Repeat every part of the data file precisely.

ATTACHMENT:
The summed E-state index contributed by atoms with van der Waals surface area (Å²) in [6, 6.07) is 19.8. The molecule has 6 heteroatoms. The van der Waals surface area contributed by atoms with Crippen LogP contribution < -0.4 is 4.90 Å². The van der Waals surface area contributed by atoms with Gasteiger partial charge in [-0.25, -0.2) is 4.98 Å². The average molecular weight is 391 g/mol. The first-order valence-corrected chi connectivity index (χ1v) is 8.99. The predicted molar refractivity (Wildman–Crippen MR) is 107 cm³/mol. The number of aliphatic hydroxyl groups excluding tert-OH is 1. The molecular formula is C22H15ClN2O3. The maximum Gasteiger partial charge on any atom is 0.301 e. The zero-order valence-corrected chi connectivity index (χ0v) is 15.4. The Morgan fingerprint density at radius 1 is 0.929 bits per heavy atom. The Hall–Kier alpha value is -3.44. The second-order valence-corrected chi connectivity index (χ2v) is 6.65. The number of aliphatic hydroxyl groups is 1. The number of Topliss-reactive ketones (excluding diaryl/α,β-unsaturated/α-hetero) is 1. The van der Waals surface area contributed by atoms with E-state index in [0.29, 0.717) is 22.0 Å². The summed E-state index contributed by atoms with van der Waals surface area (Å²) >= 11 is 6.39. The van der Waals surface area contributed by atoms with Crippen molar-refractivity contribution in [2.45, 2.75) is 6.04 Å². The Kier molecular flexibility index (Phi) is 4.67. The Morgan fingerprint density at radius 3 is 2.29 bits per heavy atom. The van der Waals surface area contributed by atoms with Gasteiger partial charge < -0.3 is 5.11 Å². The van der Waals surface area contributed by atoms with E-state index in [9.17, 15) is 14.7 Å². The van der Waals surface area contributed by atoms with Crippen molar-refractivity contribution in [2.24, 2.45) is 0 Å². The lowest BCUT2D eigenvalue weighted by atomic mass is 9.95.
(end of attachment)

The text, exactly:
The summed E-state index contributed by atoms with van der Waals surface area (Å²) in [6, 6.07) is 19.8. The molecule has 6 heteroatoms. The van der Waals surface area contributed by atoms with Crippen LogP contribution < -0.4 is 4.90 Å². The van der Waals surface area contributed by atoms with Gasteiger partial charge in [-0.25, -0.2) is 4.98 Å². The average molecular weight is 391 g/mol. The first-order valence-corrected chi connectivity index (χ1v) is 8.99. The predicted molar refractivity (Wildman–Crippen MR) is 107 cm³/mol. The number of aliphatic hydroxyl groups excluding tert-OH is 1. The molecular formula is C22H15ClN2O3. The maximum Gasteiger partial charge on any atom is 0.301 e. The zero-order valence-corrected chi connectivity index (χ0v) is 15.4. The Morgan fingerprint density at radius 1 is 0.929 bits per heavy atom. The Hall–Kier alpha value is -3.44. The second-order valence-corrected chi connectivity index (χ2v) is 6.65. The number of aliphatic hydroxyl groups is 1. The number of Topliss-reactive ketones (excluding diaryl/α,β-unsaturated/α-hetero) is 1. The van der Waals surface area contributed by atoms with E-state index in [0.29, 0.717) is 22.0 Å². The summed E-state index contributed by atoms with van der Waals surface area (Å²) >= 11 is 6.39. The van der Waals surface area contributed by atoms with Crippen molar-refractivity contribution in [2.45, 2.75) is 6.04 Å². The Kier molecular flexibility index (Phi) is 4.67. The Morgan fingerprint density at radius 3 is 2.29 bits per heavy atom. The van der Waals surface area contributed by atoms with Gasteiger partial charge < -0.3 is 5.11 Å². The van der Waals surface area contributed by atoms with E-state index in [9.17, 15) is 14.7 Å². The van der Waals surface area contributed by atoms with Crippen molar-refractivity contribution in [2.24, 2.45) is 0 Å². The lowest BCUT2D eigenvalue weighted by atomic mass is 9.95.